Words Have Meaning

I have reached a point in my anger where all I have are words…words backed by no emotion but verified by a true past and the body. 

Sticks and stones? Words do indeed have value. Personally, they carry as equal weight as actions because they are fueled by truths or perceived truths; perceived truths equally revealing the mind and state of the speaker. Words have value.

Anger is sometimes like a run-on sentence. It is continuously adorned, entangled by more fables and elevated arguments in an attempt to be concise. “What is the meaning of the sentence you just read”, asks the teacher, as the blank faced students either look to the ground or into their books; a desire to avoid.

 

The worst part of showing your anger is the injustice of the action. Not only an injustice to the recipient of the words, by the gravity of speech and manner, but an injustice to oneself for having revealed the inner core. There is injustice in hardness but also in revelation. Assume you have exposed the complications of your neurosis only to be misunderstood, disagreed with, or ridiculed; the reaction is not undeserved, but notice that in the moment you were weak, you wavered in your lessons, and it was captured like a spectacle.

 

Can you imagine the rage that can be held privately? Not knowing me, you would not believe the challenges I face on daily basis trying to tame the dragon. The days I feel arrogant, I persuade myself that I should be entitled to feel with all my passions, and act upon those feelings. I refuse to change because, after all, this is me. Should not the people who surround me accept me for the monster that I am?

 

Other days, when I recognize the chronic emotional distress I tolerate, I forgive myself. I am pardoning of my difficulties and forgiving of the pace at which I want to improve my emotional management. Then there are the days, after an episode, where I feel like an absurd woman, as though I have wronged but ‘sorry’ is insufficient. ‘Sorry’ becomes part of the cut, a two-way wound. How can I face the person I have injured? How can I apologize and promise not to repeat my offense? How can I be a better person without giving up myself? How can I grow and still feel genuine to myself?

 

My ultimate goal is to be sincerely happy – to be an authentic version of a compassionate, open-minded, encouraging and driven self.

 

It can feel so grim, so unfeasible to grow because in a way you become addicted to who you are, you feel love for your personal relationship and you know growing would mean ending that relationship. The change is frightening because, who are you while you are in transition? If you falter how do you react? What is the motivation for change and is it sufficient to pursue personal change based on that inspirational source?

 

The self I long to be is a being presently scorn and conflicted. I analyze my muse and it infuriates me to acknowledge that my motivation is based on someone who is not me. Still, what is worse is that when I project my negativity, we both suffer, and I suffer longer as I over think and replay the tragedy.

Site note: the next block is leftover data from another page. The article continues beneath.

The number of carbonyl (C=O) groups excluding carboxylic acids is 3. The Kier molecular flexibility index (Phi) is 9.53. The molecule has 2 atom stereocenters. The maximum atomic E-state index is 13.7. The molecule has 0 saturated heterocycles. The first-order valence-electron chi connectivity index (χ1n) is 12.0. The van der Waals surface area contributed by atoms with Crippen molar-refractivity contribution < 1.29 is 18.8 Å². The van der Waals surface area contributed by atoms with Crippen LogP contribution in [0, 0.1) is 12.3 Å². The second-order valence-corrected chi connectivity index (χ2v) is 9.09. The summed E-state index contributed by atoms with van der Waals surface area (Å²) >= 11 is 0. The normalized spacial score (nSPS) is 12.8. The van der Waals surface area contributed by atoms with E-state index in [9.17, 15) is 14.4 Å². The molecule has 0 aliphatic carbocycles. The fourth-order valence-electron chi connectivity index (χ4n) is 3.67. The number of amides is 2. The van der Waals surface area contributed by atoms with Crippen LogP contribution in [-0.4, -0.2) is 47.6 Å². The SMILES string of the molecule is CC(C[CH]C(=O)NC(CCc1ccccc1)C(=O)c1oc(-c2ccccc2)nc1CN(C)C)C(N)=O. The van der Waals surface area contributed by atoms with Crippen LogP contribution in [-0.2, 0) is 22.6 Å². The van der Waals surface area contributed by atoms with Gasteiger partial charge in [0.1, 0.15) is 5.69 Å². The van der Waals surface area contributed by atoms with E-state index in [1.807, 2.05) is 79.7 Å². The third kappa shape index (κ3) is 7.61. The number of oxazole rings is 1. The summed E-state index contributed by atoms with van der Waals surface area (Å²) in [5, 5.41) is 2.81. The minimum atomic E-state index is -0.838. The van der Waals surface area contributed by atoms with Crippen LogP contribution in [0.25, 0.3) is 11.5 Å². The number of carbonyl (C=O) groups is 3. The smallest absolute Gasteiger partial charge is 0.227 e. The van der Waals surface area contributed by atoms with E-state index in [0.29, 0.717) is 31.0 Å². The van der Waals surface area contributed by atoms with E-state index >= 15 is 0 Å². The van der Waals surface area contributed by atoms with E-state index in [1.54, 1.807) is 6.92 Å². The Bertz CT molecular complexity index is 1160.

To better oneself, one must be both generous and egotistical – the primary consideration is to imagine the moment when one experiences relaxed contentment without complicated thoughts that attempt to destroy that peace; the day to await is the instant you respond to an anger provoking situation “fittingly” without sensing disingenuous force to achieve it.

 

This is what I dream – to move past the labels I have given myself and move beyond vengeance and resentment. Have you ever felt as I do?

 

#humblepie



Categories: Humble Pie

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3 replies

  1. “My ultimate goal is to be sincerely happy – to be an authentic version of a compassionate, open-minded, encouraging and driven self.” I love that, it is the perfect vision statement for a character I would like being. Conquering anger is a part of my 30 before 30 goals. It has only done damage to my relationships and reputation whenever I have let it take over.

    Like

    • Thank you! I am glad that it resonated with you. For those that don’t experience this type of anger, it is difficult to grasp the long-term effects it has on our lives. Its been tough for me in relationships as well, but hopefully this statement can keep us motivated! I love your 30 before 30 goals idea- I need to start setting some myself!

      Liked by 1 person

      • definitely try 30 before 30. it’s a fun activity to plan and share with others, even on my blog. I did a mix of entertaining/adventurous experiences as well as lifestyle improvements. it is great that you are aware of the impact anger has on life. this insightfulness will lead you in positive directions. good luck.

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